Dr. Dalin: This interview would not be complete without discussing permanent cements. What suggestions can you offer about these materials?
Dr. Margeas: I have been using resin-reinforced glass ionomer cements since they were first introduced several years ago. The results have been outstanding. They are easy to use and cleanup is excellent. They work with porcelain-to-metal, gold, and the newer zirconium crowns. My favorite is Fuji Plus in the automix capsule from GC. Another excellent cement is 3M’s RelyX Luting Plus. They cannot be used with pressable or stacked glass crowns. I have cemented numerous crowns with the self-etching, priming, and bonding resin cements. I have had good results with them. They are easy to use since most practitioners don’t like to etch, prime, bond, and cement separately. They are all-in-one resin cements. You do give up bond strength for ease of use. Unicem (3M), Maxcem (Kerr), and Embrace (Pulpdent) are the cements I have used the most. Bisco’s BisCem shows well in clinical tests. More clinical trials are necessary before I will make this the material of choice for all of my restorations. For veneers and etched porcelain restorations, I prefer a resin cement with a fourth generation bonding agent. For more than 10 years, I have used Insure from Cosmedent. The handling and cleanup are ideal.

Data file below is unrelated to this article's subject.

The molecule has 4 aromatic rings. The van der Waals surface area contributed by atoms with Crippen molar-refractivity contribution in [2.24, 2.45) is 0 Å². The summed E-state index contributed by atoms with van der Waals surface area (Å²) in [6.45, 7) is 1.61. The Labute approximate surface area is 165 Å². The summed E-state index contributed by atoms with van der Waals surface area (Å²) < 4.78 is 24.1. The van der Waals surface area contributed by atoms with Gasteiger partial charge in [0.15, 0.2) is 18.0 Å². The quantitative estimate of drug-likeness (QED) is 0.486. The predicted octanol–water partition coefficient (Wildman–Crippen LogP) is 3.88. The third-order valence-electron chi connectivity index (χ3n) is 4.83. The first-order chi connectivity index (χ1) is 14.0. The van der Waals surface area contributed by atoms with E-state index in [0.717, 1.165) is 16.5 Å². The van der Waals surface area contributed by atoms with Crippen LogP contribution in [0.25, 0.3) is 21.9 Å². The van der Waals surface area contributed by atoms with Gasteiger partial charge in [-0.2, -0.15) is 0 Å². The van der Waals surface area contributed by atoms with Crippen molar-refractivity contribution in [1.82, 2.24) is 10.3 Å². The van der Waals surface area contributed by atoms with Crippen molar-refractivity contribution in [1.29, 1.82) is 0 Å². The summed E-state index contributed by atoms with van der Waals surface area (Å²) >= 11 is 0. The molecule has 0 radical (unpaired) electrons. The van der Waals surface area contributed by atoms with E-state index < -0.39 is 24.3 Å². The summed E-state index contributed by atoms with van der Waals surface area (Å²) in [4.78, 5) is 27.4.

Dr. Dalin: Are there any other points regarding dental material and techniques that you wish to share with our readers?
Dr. Margeas: You can use the best materials on the market and still have failures. Technique will always play a major factor in our clinical success. Remember, the magic is not in the magic wand but in the magician. Be leery of a product that sounds too good to be true. Research it yourself before jumping in with both feet. Reality and CRA are publications that can give clinicians insight on the thousands of available dental products.